Tuesday, March 05, 2019

Australian Ministry of Defense & Elbit develop a new turret?

via Shepard Media.
At the Avalon Air Show, the Australian Department of Defence launched Electro Optic Systems’ (EOS) T2000 turret for armoured vehicles. Defence Minister Christopher Pyne was present at the global launch of this turret that was developed in partnership with Elbit Systems of Israel.

The new medium-calibre turret will be produced in Australia for both export and potential applications with the Australian Defence Force (ADF).

An EOS spokesperson told Shephard, ‘It is designed for global opportunities and is currently being bid into three opportunities, one of which is the Australian Land 400 Phase 3 programme. The Australian configuration is specifically optimised to meet the Land 400 Phase 3 requirement and delivering a low-risk, already integrated, high-technology turret.’

The T2000 can be armed with an M242 Bushmaster 25mm cannon, Mk44 Bushmaster II 30mm/40mm cannon or Bushmaster III 35mm/50mm cannon, all from Northrop Grumman Innovation Systems. Also possible is the Rheinmetall MK-30/2 30mm cannon. Up to 200 ready 30mm rounds are stored in the turret, and the main armament can elevate/depress from +60° to -10°.

Additionally, the turret has a 7.62mm coaxial machine gun (eg M240 or MAG 58 with the option of a MK52 Bushmaster 7.62mm chain gun from Northrop Grumman).

Two Rafael Spike LR2 anti-armour missiles under armour protection in a pop-up launcher are integral to the turret. Alternatively, the Javelin missile can be fitted.

An additional weapon (7.62mm to 30mm calibre) mounted in an EOS R400S Mk2 RWS can be installed atop the turret, with the R150 RWS available as an alternative. The RWS sensor unit serves as the vehicle commander’s panoramic sight. Such an RWS gives the turret a killer-killer capability, allowing two separate targets to be prosecuted simultaneously.

Armour protection options range from STANAG Level 2 through to 6. Depending on customer requirements, the turret has a combat weight of anywhere from 2t to 6t.

The turret has 76mm smoke grenades and it can also be equipped with the Iron Fist active protection system (APS) from IMI Systems of Israel.

Importantly, the T2000 can be ordered in either manned or unmanned configuration. The unmanned turret does not penetrate the hull of the host vehicle.

According to EOS, other situation awareness technologies in an integrated suite are Elbit’s IronVision see-through armour, a laser warning system and 360° radar.

Another feature is a management port that allows a UAV to be deployed and flown. A counter-UAV system can also be installed, which utilises the Iron Fist APS radar. A radio frequency UAV soft-kill capability can be fielded too.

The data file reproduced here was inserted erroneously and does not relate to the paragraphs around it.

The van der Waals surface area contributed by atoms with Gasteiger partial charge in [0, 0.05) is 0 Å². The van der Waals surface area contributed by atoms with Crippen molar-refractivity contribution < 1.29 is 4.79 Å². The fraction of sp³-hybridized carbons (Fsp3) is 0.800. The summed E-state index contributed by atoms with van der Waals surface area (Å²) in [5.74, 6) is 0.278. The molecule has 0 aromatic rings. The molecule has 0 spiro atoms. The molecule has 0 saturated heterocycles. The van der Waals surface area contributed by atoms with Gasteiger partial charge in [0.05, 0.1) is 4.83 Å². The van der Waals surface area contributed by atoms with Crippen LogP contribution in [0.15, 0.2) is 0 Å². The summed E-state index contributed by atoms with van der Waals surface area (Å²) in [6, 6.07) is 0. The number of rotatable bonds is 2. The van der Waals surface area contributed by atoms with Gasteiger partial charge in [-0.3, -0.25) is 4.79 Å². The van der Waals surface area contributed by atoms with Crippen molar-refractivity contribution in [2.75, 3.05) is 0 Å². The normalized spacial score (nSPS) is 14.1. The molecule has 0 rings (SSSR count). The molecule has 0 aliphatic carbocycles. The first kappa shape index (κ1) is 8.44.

Also present is ‘embedded training and crew procedural simulation’. In terms of sensors, software and human-machine interfaces, there is commonality with existing EOS RWS products, thus reducing the training burden.

At the launch, Pyne commented, ‘This latest development and successful collaboration is an example of Australia’s growing defence industry capabilities. EOS is a fantastic Australian success story, producing advanced remote weapons systems and sensors for export and use by the ADF and our friends and allies.’

Ben Greene, the group CEO of EOS, said, ‘The T2000 has been designed from the ground up as a new platform for supporting a wide range of emerging surveillance, protection and lethality solutions from multiple vendors in a fully integrated environment. The turret uses an industry standard vehicle interface and represents the next generation of capability integration.’

He added, ‘EOS will compete with this turret for the requirements of Australia’s allies and partners globally, and over A$1 billion [$700 million] of competitive offers have already been submitted in early 2019 for award from 2020.’

The turret will be initially produced in Canberra, with production commencing in late 2019. EOS is currently assessing the location for the new turret construction plant, with options including South Australia and Queensland.
I guess we know what's going on the Boxer now don't we?  Will it also be given to the Lynx?  Curious.  I thought Rheinmetall would be allowed to provide their own solution.

Or am I reading the whole "developed in partnership" wrong?

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